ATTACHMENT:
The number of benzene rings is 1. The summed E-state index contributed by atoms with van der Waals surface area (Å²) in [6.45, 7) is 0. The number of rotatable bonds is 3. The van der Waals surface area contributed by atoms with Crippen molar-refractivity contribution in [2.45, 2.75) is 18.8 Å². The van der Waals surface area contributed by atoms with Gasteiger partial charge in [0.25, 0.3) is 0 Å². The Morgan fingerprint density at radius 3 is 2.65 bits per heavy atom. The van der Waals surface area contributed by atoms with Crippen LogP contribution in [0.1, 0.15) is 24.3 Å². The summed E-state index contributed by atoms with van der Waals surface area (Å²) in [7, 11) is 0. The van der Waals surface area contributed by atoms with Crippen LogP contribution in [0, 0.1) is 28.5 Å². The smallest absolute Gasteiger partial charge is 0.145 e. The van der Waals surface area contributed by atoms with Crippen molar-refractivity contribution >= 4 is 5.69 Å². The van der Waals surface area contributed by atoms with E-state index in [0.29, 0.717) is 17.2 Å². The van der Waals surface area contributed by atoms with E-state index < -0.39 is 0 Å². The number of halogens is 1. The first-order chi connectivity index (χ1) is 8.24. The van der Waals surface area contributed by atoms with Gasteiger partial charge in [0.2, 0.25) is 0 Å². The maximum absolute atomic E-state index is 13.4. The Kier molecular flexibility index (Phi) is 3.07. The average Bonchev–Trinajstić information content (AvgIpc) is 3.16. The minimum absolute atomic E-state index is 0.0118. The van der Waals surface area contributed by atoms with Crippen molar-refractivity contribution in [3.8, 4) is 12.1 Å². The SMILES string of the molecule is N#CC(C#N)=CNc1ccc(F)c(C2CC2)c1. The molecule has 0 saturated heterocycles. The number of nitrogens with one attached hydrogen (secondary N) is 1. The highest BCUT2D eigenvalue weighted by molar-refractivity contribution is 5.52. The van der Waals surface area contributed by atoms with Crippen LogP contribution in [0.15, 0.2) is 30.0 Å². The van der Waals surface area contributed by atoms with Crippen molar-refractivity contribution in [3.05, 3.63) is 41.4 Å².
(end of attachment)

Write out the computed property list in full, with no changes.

The number of benzene rings is 1. The summed E-state index contributed by atoms with van der Waals surface area (Å²) in [6.45, 7) is 0. The number of rotatable bonds is 3. The van der Waals surface area contributed by atoms with Crippen molar-refractivity contribution in [2.45, 2.75) is 18.8 Å². The van der Waals surface area contributed by atoms with Gasteiger partial charge in [0.25, 0.3) is 0 Å². The Morgan fingerprint density at radius 3 is 2.65 bits per heavy atom. The van der Waals surface area contributed by atoms with Crippen LogP contribution in [0.1, 0.15) is 24.3 Å². The summed E-state index contributed by atoms with van der Waals surface area (Å²) in [7, 11) is 0. The van der Waals surface area contributed by atoms with Crippen LogP contribution in [0, 0.1) is 28.5 Å². The smallest absolute Gasteiger partial charge is 0.145 e. The van der Waals surface area contributed by atoms with Crippen molar-refractivity contribution >= 4 is 5.69 Å². The van der Waals surface area contributed by atoms with E-state index in [0.29, 0.717) is 17.2 Å². The van der Waals surface area contributed by atoms with E-state index < -0.39 is 0 Å². The number of halogens is 1. The first-order chi connectivity index (χ1) is 8.24. The van der Waals surface area contributed by atoms with Gasteiger partial charge in [0.2, 0.25) is 0 Å². The maximum absolute atomic E-state index is 13.4. The Kier molecular flexibility index (Phi) is 3.07. The average Bonchev–Trinajstić information content (AvgIpc) is 3.16. The minimum absolute atomic E-state index is 0.0118. The van der Waals surface area contributed by atoms with Crippen molar-refractivity contribution in [3.8, 4) is 12.1 Å². The SMILES string of the molecule is N#CC(C#N)=CNc1ccc(F)c(C2CC2)c1. The molecule has 0 saturated heterocycles. The number of nitrogens with one attached hydrogen (secondary N) is 1. The highest BCUT2D eigenvalue weighted by molar-refractivity contribution is 5.52. The van der Waals surface area contributed by atoms with Crippen LogP contribution in [0.15, 0.2) is 30.0 Å². The van der Waals surface area contributed by atoms with Crippen molar-refractivity contribution in [3.05, 3.63) is 41.4 Å².